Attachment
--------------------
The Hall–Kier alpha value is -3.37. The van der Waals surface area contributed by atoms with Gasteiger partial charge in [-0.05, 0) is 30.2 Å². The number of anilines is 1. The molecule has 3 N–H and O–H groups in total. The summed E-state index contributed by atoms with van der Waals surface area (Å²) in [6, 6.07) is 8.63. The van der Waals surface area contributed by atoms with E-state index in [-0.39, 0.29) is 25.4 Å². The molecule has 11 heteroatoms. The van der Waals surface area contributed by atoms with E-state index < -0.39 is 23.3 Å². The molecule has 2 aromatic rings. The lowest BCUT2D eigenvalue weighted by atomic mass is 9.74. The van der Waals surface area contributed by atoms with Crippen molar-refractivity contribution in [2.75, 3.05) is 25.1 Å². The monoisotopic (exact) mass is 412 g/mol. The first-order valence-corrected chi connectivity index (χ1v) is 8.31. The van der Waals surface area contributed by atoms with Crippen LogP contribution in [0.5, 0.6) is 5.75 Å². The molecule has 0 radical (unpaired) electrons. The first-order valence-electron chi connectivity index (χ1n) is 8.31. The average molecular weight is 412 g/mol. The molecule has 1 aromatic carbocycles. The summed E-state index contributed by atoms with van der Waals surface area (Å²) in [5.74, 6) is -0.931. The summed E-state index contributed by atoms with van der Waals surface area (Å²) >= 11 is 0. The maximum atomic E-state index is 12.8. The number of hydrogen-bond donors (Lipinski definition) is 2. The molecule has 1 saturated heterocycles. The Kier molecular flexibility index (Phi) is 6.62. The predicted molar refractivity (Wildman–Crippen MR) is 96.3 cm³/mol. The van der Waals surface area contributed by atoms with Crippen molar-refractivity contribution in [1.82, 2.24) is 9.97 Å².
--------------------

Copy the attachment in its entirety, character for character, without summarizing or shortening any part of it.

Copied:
The Hall–Kier alpha value is -3.37. The van der Waals surface area contributed by atoms with Gasteiger partial charge in [-0.05, 0) is 30.2 Å². The number of anilines is 1. The molecule has 3 N–H and O–H groups in total. The summed E-state index contributed by atoms with van der Waals surface area (Å²) in [6, 6.07) is 8.63. The van der Waals surface area contributed by atoms with E-state index in [-0.39, 0.29) is 25.4 Å². The molecule has 11 heteroatoms. The van der Waals surface area contributed by atoms with E-state index < -0.39 is 23.3 Å². The molecule has 2 aromatic rings. The lowest BCUT2D eigenvalue weighted by atomic mass is 9.74. The van der Waals surface area contributed by atoms with Crippen molar-refractivity contribution in [2.75, 3.05) is 25.1 Å². The monoisotopic (exact) mass is 412 g/mol. The first-order valence-corrected chi connectivity index (χ1v) is 8.31. The van der Waals surface area contributed by atoms with Crippen LogP contribution in [0.5, 0.6) is 5.75 Å². The molecule has 0 radical (unpaired) electrons. The first-order valence-electron chi connectivity index (χ1n) is 8.31. The average molecular weight is 412 g/mol. The molecule has 1 aromatic carbocycles. The summed E-state index contributed by atoms with van der Waals surface area (Å²) in [5.74, 6) is -0.931. The summed E-state index contributed by atoms with van der Waals surface area (Å²) >= 11 is 0. The maximum atomic E-state index is 12.8. The number of hydrogen-bond donors (Lipinski definition) is 2. The molecule has 1 saturated heterocycles. The Kier molecular flexibility index (Phi) is 6.62. The predicted molar refractivity (Wildman–Crippen MR) is 96.3 cm³/mol. The van der Waals surface area contributed by atoms with Crippen molar-refractivity contribution in [1.82, 2.24) is 9.97 Å².